Two presidents loved me. Richard Nixon and Barrack Obama.
I didn’t even like Nixon. I don’t like Obama. But both of them saved my life.
That’s love, right?
For the purposes of explaining this theory, I want to say what I mean by love. There are many interpretations of love; it’s one of the most defined, debated and analyzed terms in the language. Much is done in its name. Here’s one definition I want to use: love is when someone does something for you that no one else is willing to.
These guys saved my life. Nixon went first.
There was nothing to like about him when I was in college. We ridiculed his speeches, hung him in effigy, cursed his imperial mannerisms, his policies, his appointees. That was even before Watergate.
Then I left school for a semester of Rock ‘n Roll, thinking there could no possible harm in that. This led to my student deferment being revoked.
The letter was waiting for me when I came home on my 21st birthday.
I was drafted.
I accepted this, and obliged to take the physical and mental tests required. I still showed up for protest rallies and marches, continued to grow my hair, and took on anyone who supported the war. But I knew I’d been a knucklehead and had no one to blame but myself. Then, just days before I was likely to be summoned for induction into the Armed Services, the President came on television and announced the end of the draft.
What was in it for Nixon? The end of an unpopular program at that time, the fuel for mounting protests by me and others of similar age or tie-dyed wardrobe, and just general civil unrest. It was a political move, shrewd, just like he was.
My generation was dying in Viet Nam in dramatically decreasing numbers in 1972, but support for the war was dropping even faster.
The Nixon decision gave me a choice. I chose to go back to college. I had a different life than what events were planning for me. Those events were under the control of people who were not of a mind to give me a choice. Years later, those same people admitted they had it wrong, anyway.
Similarly, Obama gave me a choice.
It’s like Nixon said to Obama across time and space, “I’ll keep him alive. You take care of him.”
People who love you give you a choice. Like, “Honey, red wine or white with dinner tonight?”
Now I’m older, the vintage version of me. And Republican.
I had heart surgery a while ago. When events changed in my life recently, I found I could no longer get health insurance. I had a ‘pre-existing condition’.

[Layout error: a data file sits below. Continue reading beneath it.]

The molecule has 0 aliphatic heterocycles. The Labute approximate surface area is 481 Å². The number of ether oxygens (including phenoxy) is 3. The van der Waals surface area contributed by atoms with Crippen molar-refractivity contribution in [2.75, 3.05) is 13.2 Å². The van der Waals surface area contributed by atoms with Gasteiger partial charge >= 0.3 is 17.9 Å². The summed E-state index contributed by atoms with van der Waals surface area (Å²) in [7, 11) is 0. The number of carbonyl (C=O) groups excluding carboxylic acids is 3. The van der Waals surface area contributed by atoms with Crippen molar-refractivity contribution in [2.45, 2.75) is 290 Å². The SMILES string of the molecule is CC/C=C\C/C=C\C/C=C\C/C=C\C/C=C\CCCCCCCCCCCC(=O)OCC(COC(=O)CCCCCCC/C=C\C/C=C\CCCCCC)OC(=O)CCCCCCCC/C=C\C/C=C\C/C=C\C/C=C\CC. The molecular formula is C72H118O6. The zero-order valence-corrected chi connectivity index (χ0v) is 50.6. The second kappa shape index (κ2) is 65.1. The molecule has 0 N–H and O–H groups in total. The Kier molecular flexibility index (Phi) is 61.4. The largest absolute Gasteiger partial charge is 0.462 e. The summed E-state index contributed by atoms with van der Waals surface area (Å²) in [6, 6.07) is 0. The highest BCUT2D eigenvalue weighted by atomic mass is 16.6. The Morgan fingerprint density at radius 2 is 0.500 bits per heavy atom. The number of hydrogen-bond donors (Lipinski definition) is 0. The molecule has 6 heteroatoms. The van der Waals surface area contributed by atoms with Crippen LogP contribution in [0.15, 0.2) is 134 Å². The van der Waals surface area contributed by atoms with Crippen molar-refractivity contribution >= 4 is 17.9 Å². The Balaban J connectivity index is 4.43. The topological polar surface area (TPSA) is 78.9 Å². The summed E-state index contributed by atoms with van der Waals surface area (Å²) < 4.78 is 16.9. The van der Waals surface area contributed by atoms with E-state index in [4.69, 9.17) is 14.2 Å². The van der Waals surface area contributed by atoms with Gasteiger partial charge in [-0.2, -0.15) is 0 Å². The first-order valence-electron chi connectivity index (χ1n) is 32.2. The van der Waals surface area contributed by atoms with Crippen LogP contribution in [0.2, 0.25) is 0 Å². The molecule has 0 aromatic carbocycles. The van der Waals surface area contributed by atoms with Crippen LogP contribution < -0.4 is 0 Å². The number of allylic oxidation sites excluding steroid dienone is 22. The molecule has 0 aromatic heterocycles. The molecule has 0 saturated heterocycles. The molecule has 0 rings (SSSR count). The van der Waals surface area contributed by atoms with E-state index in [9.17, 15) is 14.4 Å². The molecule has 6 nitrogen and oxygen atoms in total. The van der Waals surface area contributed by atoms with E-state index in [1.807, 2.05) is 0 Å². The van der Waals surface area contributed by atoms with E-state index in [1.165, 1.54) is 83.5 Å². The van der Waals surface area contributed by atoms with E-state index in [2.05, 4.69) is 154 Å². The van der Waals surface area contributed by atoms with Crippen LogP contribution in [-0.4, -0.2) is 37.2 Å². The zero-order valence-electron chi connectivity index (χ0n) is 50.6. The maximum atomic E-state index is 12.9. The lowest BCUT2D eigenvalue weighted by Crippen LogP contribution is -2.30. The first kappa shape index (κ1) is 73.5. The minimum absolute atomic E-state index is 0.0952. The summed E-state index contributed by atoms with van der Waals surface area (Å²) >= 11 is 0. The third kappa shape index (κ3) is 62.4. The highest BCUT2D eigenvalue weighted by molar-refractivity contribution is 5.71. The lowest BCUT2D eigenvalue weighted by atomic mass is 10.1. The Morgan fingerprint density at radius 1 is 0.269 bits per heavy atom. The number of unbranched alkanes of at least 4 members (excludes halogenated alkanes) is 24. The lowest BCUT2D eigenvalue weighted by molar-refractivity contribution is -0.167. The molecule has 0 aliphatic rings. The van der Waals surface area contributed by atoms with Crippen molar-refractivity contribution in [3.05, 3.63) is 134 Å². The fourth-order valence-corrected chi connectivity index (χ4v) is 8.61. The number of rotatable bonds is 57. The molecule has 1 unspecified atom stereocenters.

I argued with insurance companies that, hell, my life was a pre-existing condition. Most hung up the phone on me at that point.
No one was willing to do the something for me that would help. I was back in the day again, a student pining for no more than to kick a can one more time down the Quad on the way to Philosophy, or jam with my friends in the Student Union, or skinny dip in the quarries nearby, helpless to stem the tide of events conspiring to suck me into the black hole of a pointless war.
This time, it was the ‘Affordable Care Act’ kicking in. It was down to the wire, the weeks just ticking off.
What was in it for Obama? Not a plug nickle, that I can see. Sure, it’s the government’s insistence further into our lives, but how else can you insure the health of a nation without a national effort? No one has come forward and expended any effort to solve this. He did. And his party.
The Clintons tried to get us to care about this, over 20 years ago. Didn’t like them, either, but they were right and we all knew it. We beat them like stepchildren.
The recent hysteria about Affordable Care includes dire warnings about ‘death panels’. That’s not to say that now that this camel’s nose has intruded into the tent of our private lives it won’t morph someday into all manner of litmus-tests for treatment, based on age, weight, eating habits, health history, genetics. Or voting record. But is not the social Darwinism of the Republican mindset a defacto ‘death panel’, too? That only those who have unblemished health histories and means should be able to get insurance? And live? That the rest of us should just go away, or suffer the economic freefall of loss of house and family assets for a few more days on this side of the ground.
Both parties are happy to abide the government’s intrusion into our personal lives. Republican social engineering cheers the survival of the strong and capable; the liberal agenda simply extends this thinking to everyone on the other side of the country club gates.
I like to imagine that both men, standing in the same Oval Office, in quiet moments gazing out onto the Rose Garden as they contemplated these legislative actions. Each considered me as if I were their sole constituent: Nixon, saw one shiftless skinny hippie; Obama, one Deep-South Cracker Antichrist.
Both smiled, softly, “This one’s for you, little buddy.”
More sobering is the likelihood that at the time of my Nixon ‘pardon’ that the war planners of the day were probably well along with requisitioning (1) uniform, (1) pair of boots, (1) M16, and (1) canteen, in my name at the time I was called up. And (1) body bag. I’ve sometimes wondered about that bag, how it wound up in a government warehouse, or perhaps got recycled. I sure hope it wasn’t used for anyone else.
More recently another body bag was prepared for me, I suspect, as the insurance companies, one after another, rejected my advances for coverage, and made available their statistics to the medical supply industry.
If I could, I’d buy it and donate it to the White House.
This President could use it to store his basketballs. Or golf clubs.
If I could vote for him again, I wouldn’t, either time.
And I still don’t like Nixon.
But I can feel the love.